The Unpatchable Malware That Infects USBs Is Now on the Loose
Alex Washburn / WIRED
It’s been just two months since researcher Karsten Nohl demonstrated an attack he called BadUSB to a standing-room-only crowd at the Black Hat security conference in Las Vegas, showing that it’s possible to corrupt any USB device with insidious, undetectable malware. Given the severity of that security problem—and the lack of any easy patch—Nohl has held back on releasing the code he used to pull off the attack. But at least two of Nohl’s fellow researchers aren’t waiting any longer.
In a talk at the Derbycon hacker conference in Louisville, Kentucky last week, researchers Adam Caudill and Brandon Wilson showed that they’ve reverse engineered the same USB firmware as Nohl’s SR Labs, reproducing some of Nohl’s BadUSB tricks. And unlike Nohl, the hacker pair has also published the code for those attacks on Github, raising the stakes for USB makers to either fix the problem or leave hundreds of millions of users vulnerable.
“The belief we have is that all of this should be public. It shouldn’t be held back. So we’re releasing everything we’ve got,” Caudill told the Derbycon audience on Friday. “This was largely inspired by the fact that [SR Labs] didn’t release their material. If you’re going to prove that there’s a flaw, you need to release the material so people can defend against it.”
The two independent security researchers, who declined to name their employer, say that publicly releasing the USB attack code will allow penetration testers to use the technique, all the better to prove to their clients that USBs are nearly impossible to secure in their current form. And they also argue that making a working exploit available is the only way to pressure USB makers to change the tiny devices’ fundamentally broken security scheme.
“If this is going to get fixed, it needs to be more than just a talk at Black Hat,” Caudill told WIRED in a followup interview. He argues that the USB trick was likely already available to highly resourced government intelligence agencies like the NSA, who may already be using it in secret. “If the only people who can do this are those with significant budgets, the manufacturers will never do anything about it,” he says. “You have to prove to the world that it’s practical, that anyone can do it…That puts pressure on the manufactures to fix the real issue.”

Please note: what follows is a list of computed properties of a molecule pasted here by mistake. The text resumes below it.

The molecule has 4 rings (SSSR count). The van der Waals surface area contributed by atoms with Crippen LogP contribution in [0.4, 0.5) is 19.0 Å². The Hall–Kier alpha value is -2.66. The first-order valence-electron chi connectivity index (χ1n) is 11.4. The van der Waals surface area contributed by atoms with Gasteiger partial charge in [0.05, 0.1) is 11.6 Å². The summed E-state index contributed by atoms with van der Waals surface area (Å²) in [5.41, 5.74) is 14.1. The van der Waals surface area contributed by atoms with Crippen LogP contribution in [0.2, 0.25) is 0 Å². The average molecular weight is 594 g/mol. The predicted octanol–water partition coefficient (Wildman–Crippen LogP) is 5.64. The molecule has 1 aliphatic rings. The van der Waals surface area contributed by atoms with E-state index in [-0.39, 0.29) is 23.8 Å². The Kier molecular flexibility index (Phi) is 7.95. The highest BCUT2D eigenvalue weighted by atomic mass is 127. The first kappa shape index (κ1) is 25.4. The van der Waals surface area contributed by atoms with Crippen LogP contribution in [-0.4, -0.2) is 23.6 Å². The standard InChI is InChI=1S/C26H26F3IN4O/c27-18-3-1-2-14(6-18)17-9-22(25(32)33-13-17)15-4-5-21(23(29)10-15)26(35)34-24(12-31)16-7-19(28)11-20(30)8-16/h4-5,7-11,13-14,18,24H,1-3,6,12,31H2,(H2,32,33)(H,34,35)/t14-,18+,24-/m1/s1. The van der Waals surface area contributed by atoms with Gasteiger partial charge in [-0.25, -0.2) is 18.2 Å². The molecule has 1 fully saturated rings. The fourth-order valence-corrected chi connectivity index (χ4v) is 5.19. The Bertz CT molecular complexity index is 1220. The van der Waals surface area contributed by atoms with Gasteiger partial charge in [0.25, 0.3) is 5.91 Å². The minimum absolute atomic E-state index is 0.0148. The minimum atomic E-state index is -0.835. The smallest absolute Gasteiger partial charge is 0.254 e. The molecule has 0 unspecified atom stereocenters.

Like Nohl, Caudill and Wilson reverse engineered the firmware of USB microcontrollers sold by the Taiwanese firm Phison, one of the world’s top USB makers. Then they reprogrammed that firmware to perform disturbing attacks: In one case, they showed that the infected USB can impersonate a keyboard to type any keystrokes the attacker chooses on the victim’s machine. Because it affects the firmware of the USB’s microcontroller, that attack program would be stored in the rewritable code that controls the USB’s basic functions, not in its flash memory—even deleting the entire contents of its storage wouldn’t catch the malware. Other firmware tricks demonstrated by Caudill and Wilson would hide files in that invisible portion of the code, or silently disable a USB’s security feature that password-protects a certain portion of its memory.
“People look at these things and see them as nothing more than storage devices,” says Caudill. “They don’t realize there’s a reprogrammable computer in their hands.”
In an earlier interview with WIRED ahead of his Black Hat talk, Berlin-based Nohl had said that he wouldn’t release the exploit code he’d developed because he considered the BadUSB vulnerability practically unpatchable. (He did, however,offer a proof-of-concept for Android devices.) To prevent USB devices’ firmware from being rewritten, their security architecture would need to be fundamentally redesigned, he argued, so that no code could be changed on the device without the unforgeable signature of the manufacturer. But he warned that even if that code-signing measure were put in place today, it could take 10 years or more to iron out the USB standard’s bugs and pull existing vulnerable devices out of circulation. “It’s unfixable for the most part,” Nohl said at the time. “But before even starting this arms race, USB sticks have to attempt security.”
Caudill says that by publishing their code, he and Wilson are hoping to start that security process. But even they hesitate to release every possible attack against USB devices. They’re working on another exploit that would invisibly inject malware into files as they are copied from a USB device to a computer. By hiding another USB-infecting function in that malware, Caudill says it would be possible to quickly spread the malicious code from any USB stick that’s connected to a PC and back to any new USB plugged into the infected computer. That two-way infection trick could potentially enable a USB-carried malware epidemic. Caudill considers that attack so dangerous that even he and Wilson are still debating whether to release it.
“There’s a tough balance between proving that it’s possible and making it easy for people to actually do it,” he says. “There’s an ethical dilemma there. We want to make sure we’re on the right side of it.”